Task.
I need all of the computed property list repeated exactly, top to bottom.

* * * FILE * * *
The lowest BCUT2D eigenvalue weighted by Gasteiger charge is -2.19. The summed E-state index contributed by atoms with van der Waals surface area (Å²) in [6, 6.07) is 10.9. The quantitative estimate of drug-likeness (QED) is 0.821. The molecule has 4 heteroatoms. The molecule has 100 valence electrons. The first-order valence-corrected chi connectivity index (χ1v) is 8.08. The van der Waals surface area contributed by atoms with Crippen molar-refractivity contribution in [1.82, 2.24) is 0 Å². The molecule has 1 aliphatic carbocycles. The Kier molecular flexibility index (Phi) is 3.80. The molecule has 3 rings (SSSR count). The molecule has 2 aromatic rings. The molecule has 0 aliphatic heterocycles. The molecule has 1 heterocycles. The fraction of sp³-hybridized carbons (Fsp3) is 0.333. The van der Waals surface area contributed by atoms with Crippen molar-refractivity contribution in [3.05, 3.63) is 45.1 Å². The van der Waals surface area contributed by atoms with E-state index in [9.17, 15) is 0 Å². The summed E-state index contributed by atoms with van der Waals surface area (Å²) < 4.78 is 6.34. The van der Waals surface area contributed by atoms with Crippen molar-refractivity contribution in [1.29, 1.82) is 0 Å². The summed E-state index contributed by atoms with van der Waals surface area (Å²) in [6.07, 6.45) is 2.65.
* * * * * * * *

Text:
The lowest BCUT2D eigenvalue weighted by Gasteiger charge is -2.19. The summed E-state index contributed by atoms with van der Waals surface area (Å²) in [6, 6.07) is 10.9. The quantitative estimate of drug-likeness (QED) is 0.821. The molecule has 4 heteroatoms. The molecule has 100 valence electrons. The first-order valence-corrected chi connectivity index (χ1v) is 8.08. The van der Waals surface area contributed by atoms with Crippen molar-refractivity contribution in [1.82, 2.24) is 0 Å². The molecule has 1 aliphatic carbocycles. The Kier molecular flexibility index (Phi) is 3.80. The molecule has 3 rings (SSSR count). The molecule has 2 aromatic rings. The molecule has 0 aliphatic heterocycles. The molecule has 1 heterocycles. The fraction of sp³-hybridized carbons (Fsp3) is 0.333. The van der Waals surface area contributed by atoms with Crippen molar-refractivity contribution in [3.05, 3.63) is 45.1 Å². The van der Waals surface area contributed by atoms with E-state index in [9.17, 15) is 0 Å². The summed E-state index contributed by atoms with van der Waals surface area (Å²) < 4.78 is 6.34. The van der Waals surface area contributed by atoms with Crippen molar-refractivity contribution in [1.29, 1.82) is 0 Å². The summed E-state index contributed by atoms with van der Waals surface area (Å²) in [6.07, 6.45) is 2.65.